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| 20 January, 2018

50-75% of banking sector's back and middle office jobs to be taken over by robots by 2030s

How to remain relevant in the age of robots

Image used for illustrative purpose.
An artificial Intelligence project utilizing a humanoid robot from French company Aldebaran and reprogramed for their specific campus makes its debut as an assistant for students attending Palomar College in San Marcos, California, U.S. October 10, 2017.

Image used for illustrative purpose. An artificial Intelligence project utilizing a humanoid robot from French company Aldebaran and reprogramed for their specific campus makes its debut as an assistant for students attending Palomar College in San Marcos, California, U.S. October 10, 2017.

REUTERS/Mike Blake
We live in interesting times. From political turmoil and election surprises to rising nationalism and protectionism, any outsider may well be sceptical about where markets are going. Yet the UAE CEO Outlook KPMG released in September 2017 shows positivity throughout industries, including the banking sector: 88 per cent of the CEOs interviewed expect their own industries to grow over the next three years. Perhaps even more surprising, constant change actually drives optimism - where some people see risk and focus on damage control, leaders see opportunities to improve, to create new markets and to encourage growth.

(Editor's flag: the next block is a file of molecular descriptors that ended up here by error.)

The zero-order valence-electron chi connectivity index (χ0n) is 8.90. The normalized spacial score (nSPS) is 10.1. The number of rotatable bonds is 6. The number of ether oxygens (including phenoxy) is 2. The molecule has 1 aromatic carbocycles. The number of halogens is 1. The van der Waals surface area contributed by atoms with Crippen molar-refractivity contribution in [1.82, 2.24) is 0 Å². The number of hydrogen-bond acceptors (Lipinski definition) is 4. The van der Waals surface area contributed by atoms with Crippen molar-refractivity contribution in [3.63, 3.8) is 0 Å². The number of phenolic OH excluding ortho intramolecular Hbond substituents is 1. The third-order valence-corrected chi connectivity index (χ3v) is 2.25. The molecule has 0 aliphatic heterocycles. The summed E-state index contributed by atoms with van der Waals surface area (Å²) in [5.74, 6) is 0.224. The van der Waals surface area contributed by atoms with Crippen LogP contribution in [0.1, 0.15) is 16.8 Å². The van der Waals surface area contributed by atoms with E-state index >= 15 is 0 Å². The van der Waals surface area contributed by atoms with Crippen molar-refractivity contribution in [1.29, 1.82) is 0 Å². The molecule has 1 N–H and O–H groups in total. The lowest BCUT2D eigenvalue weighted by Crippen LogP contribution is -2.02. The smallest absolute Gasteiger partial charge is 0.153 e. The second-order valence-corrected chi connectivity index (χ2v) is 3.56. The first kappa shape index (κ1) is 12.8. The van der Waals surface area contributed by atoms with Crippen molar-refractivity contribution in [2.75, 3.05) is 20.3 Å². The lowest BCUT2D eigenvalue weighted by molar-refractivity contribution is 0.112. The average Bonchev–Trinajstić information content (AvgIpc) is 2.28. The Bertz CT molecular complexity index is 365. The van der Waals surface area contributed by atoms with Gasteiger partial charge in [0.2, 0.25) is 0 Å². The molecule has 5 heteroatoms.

Innovation - such an important factor in economic growth - happens faster in the banking sector. Until relatively recently, the sector was closely guarded by protectionist rules and a lack of truly differentiated options. Advancements in technology have made data storage and processing power faster and cheaper. Browsing the Internet has become many people's preferred weekend activity.



Fintech is paving the way for radical disruption of both the financial services industry and capital markets. Banks recognise that technology is a major driver of opportunities as well as cost, so key decision makers - and the regulators - are cautiously navigating through some more radical concepts like blockchain, cloud computing and artificial intelligence (AI). Still though, millions of staff hours are devoted to trivial or manual activities, particularly in customer service, business support and operations.

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While big data or deep learning may grab headlines, the figures speak for themselves: automate trivial tasks and banks will reap huge benefits, not just in terms of significantly reduced costs and improved speed and accuracy, but also improved leadership, with staff freed up to focus on higher value activities.



This is where robotic process automation (RPA) helps. RPA is automation software that executes tasks and activities in the same way a human operator would interact with applications and systems. At KPMG, we call it digital labour - replicating the specific actions and decisions an operator would take while working on the computer and interacting with an IT application.